Faecalibacterium prausnitzii is a member of the Firmicutes phylum and is the most numerous single bacteria found in the large intestine. Some estimates have it at over 5% of the microbial population. Big numbers.
There have been a number of different papers exploring the link between dysbiosis (imbalanced gut microbiota) and a range of different disease. A decrease in Faecalibacterium prausnitzii has been implicated in these findings and can be linked to different diseases. Some researchers consider F. prausnitzii a general marker for intestinal health, particularly inflammatory bowel disease (1).
‘The data reveal that the relative abundance of F. prausnitzii can serve as an indicator or biomarker of intestinal health in adults (1)’
This article will explore the role that Faecalibacterium prausnitzii plays in the human body, some gut illnesses that are marked by lower counts of this helpful bacteria and some ideas on how to feed your microbiome.
What Role Does Faecalibacterium prausnitzii Play?
Even though F. prausnitzii may be considered relatively new on the block (being extremely sensitive to oxygen culturing the bacteria is incredibly difficult) it has been getting a fair amount of interest from the science community. One recently published review covered a range of benefits that Faecalibacterium prausnitzii may contribute to health and homeostasis (2).
As a fermenter F. prausnitzii produces short chain fatty acids (SCFA) in the gut mainly in the form of butyrate. Butyrate, as I have written about previously, plays a number of important and beneficial roles including being:
- A main energy source for the cells in the colon
- Reducing mucosa inflammation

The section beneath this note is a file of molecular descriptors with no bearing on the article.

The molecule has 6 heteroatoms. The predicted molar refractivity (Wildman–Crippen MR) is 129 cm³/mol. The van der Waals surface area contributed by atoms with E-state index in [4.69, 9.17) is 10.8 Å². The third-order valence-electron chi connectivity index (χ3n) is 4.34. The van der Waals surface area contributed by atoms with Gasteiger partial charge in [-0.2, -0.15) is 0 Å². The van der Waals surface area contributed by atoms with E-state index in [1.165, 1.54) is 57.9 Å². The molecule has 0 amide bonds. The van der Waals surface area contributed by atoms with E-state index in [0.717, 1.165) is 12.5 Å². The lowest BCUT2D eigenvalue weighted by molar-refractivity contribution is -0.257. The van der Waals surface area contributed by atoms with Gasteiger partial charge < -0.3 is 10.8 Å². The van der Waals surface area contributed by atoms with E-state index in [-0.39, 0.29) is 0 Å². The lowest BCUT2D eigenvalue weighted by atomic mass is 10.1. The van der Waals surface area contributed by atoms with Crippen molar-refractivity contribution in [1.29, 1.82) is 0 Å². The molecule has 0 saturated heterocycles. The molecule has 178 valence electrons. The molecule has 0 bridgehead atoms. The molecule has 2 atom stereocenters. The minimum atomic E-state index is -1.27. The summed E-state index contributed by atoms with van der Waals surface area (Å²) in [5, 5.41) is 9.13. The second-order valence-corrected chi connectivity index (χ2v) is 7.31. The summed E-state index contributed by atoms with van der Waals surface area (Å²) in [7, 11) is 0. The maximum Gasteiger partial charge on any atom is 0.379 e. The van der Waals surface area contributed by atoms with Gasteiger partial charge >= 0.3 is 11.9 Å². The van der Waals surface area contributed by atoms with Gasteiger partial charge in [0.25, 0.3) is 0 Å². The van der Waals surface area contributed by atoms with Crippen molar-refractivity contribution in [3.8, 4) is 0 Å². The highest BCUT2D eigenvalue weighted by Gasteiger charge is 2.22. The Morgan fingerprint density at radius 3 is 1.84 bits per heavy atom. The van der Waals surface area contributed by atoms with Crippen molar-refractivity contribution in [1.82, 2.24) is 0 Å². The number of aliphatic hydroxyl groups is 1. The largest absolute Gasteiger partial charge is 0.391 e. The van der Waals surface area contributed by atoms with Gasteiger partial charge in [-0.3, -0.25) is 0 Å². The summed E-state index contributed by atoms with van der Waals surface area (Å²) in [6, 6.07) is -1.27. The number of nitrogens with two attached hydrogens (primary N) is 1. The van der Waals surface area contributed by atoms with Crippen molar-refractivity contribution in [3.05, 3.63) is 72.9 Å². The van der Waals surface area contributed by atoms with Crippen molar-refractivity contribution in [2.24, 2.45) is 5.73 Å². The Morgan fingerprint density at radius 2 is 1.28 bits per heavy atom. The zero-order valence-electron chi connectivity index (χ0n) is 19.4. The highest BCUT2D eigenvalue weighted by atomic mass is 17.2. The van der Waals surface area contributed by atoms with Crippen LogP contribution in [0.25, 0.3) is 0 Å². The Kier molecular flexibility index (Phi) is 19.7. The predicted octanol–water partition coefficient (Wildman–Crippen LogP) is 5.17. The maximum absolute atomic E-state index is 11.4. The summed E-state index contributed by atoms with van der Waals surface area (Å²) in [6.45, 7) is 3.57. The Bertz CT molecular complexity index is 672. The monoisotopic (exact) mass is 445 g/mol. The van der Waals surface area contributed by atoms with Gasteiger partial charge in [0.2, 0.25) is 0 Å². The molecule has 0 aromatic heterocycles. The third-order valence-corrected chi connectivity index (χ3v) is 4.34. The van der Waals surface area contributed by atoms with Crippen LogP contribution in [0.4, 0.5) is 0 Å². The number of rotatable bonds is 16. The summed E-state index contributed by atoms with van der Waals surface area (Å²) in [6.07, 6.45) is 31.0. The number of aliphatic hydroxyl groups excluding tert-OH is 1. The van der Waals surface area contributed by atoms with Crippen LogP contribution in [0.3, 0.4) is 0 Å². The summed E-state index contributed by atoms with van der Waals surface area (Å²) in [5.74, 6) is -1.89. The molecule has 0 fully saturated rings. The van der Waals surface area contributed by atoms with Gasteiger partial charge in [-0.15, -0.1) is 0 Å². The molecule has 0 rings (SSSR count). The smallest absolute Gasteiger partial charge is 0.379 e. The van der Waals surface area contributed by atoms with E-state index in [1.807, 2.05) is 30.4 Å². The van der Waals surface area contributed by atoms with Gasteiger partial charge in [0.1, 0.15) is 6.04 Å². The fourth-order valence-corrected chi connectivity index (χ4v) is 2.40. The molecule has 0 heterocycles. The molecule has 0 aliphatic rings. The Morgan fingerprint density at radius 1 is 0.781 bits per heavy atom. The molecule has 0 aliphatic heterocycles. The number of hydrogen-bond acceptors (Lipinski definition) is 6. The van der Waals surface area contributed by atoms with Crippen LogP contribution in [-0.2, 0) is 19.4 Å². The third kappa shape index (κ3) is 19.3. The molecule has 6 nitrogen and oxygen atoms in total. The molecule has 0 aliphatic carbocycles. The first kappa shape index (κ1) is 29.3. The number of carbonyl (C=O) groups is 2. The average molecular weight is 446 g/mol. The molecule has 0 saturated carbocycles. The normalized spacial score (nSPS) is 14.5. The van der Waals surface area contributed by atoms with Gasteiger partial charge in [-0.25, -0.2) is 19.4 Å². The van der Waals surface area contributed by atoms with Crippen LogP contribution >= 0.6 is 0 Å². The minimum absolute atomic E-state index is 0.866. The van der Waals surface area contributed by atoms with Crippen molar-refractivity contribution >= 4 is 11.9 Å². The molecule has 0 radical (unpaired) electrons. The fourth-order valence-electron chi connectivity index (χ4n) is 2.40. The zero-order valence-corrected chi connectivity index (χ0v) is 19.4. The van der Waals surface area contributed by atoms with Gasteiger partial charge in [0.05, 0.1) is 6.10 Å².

- Protective against colorectal cancer
- Protective against inflammatory bowel disease
- F. prausnitzii has also been shown to block NF-κB activation and block IL-8 production, a pro-inflammatory cytokine messenger.
Improving Intestinal Permeability
Along with the anti-inflammatory properties F. prausnitzii works on the tight junctions in the small intestine, reducing intestinal permeability. It is thought that the metabolites secreted by this friendly bacteria helps with the expression of particular tight junction proteins.
Lowered Amounts In Inflammatory Bowel Disease
As this particular bacteria is such a prolific producer of the beneficial butyrate, and in a healthy adult it comprises up to 5% of the microbiota it stands to reason that a decrease in the population would have some noticeable impacts.
An altered gut microbiome has been implicated in a range of different diseases. Inflammatory bowel disease, including Crohn’s disease and ulcerative colitis, is marked by a reduction in Faecalibacterium prausnitzii. One systematic review with meta analysis, which included 11 studies, found significant reduction in F. prausnitzii in patients with IBD compared to the controls (3).